The LAX Shooting: What We Know, What We Think We Do, and What We Don't

Your News Companion by Ben Mathis-Lilley
Nov. 1 2013 7:12 PM

The LAX Shooting: What We Know, What We Think We Do, and What We Don't

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Firetrucks are positioned outside Terminal 3 at Los Angeles International Airport on November 1, 2013 after a gunman reportedly opened fire at a security checkpoint

Photo by Robyn Beck/AFP/Getty Images

Josh Voorhees Josh Voorhees

Josh Voorhees is a Slate senior writer. He lives in Iowa City. 

What We Know: Police say that a 23-year-old gunman carrying an "assault rifle" opened fire at Los Angeles International Airport at about 9:20 a.m local time on Friday, killing at least one TSA officer and injuring an unknown number of others. According to LAX police chief Patrick Gannon, the suspect made his way past the security checkpoint into the terminal before he was wounded in a shootout with police, and then taken into custody.

The FBI has since identified the gunman as Paul Anthony Ciancia, a 23-year-old American who is resident of Los Angeles.

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The identity of the deceased TSA officer has not yet been released. The agent is the first to be killed in the line of duty in the 12-year history of the agency, which was created in the aftermath of 9/11.

An agency spokesman confirmed that "multiple" other TSA agents were injured during the incident. A total of six people were transported to area hospitals, according to fire department officials. Of the three taken to the UCLA hospital, one person was in critical condition Friday afternoon and the two others were said to have non-life-threatening injuries. The conditions of the other three were unknown.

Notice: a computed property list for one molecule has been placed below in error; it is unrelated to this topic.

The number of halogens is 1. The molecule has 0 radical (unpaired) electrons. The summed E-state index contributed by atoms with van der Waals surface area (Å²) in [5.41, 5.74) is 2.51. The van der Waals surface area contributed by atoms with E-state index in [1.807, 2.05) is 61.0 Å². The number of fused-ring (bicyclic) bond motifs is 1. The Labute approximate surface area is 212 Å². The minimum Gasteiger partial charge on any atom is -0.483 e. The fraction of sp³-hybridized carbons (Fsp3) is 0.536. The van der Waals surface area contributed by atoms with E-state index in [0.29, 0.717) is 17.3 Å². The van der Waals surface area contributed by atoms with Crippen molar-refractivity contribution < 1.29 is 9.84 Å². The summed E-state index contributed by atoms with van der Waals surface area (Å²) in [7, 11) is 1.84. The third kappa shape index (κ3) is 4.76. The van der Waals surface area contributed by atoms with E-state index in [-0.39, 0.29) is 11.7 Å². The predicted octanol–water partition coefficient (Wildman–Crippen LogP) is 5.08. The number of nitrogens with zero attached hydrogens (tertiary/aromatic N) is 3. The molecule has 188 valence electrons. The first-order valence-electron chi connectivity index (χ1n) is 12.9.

What We Think We Know: Police say that they believe gunman was acting alone. The shooter, according to police, had concealed his weapon inside a bag before entering the complex. Police have not yet confirmed the suspect's condition. Earlier reports suggested that he had died, although sources now tell the Los Angeles Times that he was in critical condition as of Friday evening.

The Associated Press and NBC News, based on information from unnamed law enforcement sources, are suggesting that Ciancia was intentionally targeting TSA agents—something that lines up with several eyewitness reports. One law enforcement speaking off the record told the AP that the suspect's bag contained a hand-written note that said he "wanted to kill TSA." NBC, meanwhile, reports that the suspect was "carrying anti-government material."

Early reports from both the LAT and others initially suggested that the gunman was himself an off-duty TSA agent, although that no longer appears to be the case. The Los Angeles Times, citing a federal law enforcement official, described the gunman as a "ticketed passenger entering the airport."

What We Don't Know: The identity of anyone other than the alleged shooter, along with the exact nature of the injuries of the wounded. We, likewise, do not know how many people were actually shot during the incident, and how many of the injuries occurred in the rush to flee the chaos.

At a late afternoon media briefing, local and federal officials suggested that they were going to keep many details under wraps until their investigation is complete. The biggest question, as always, remains the motive. For now, we just don't know.

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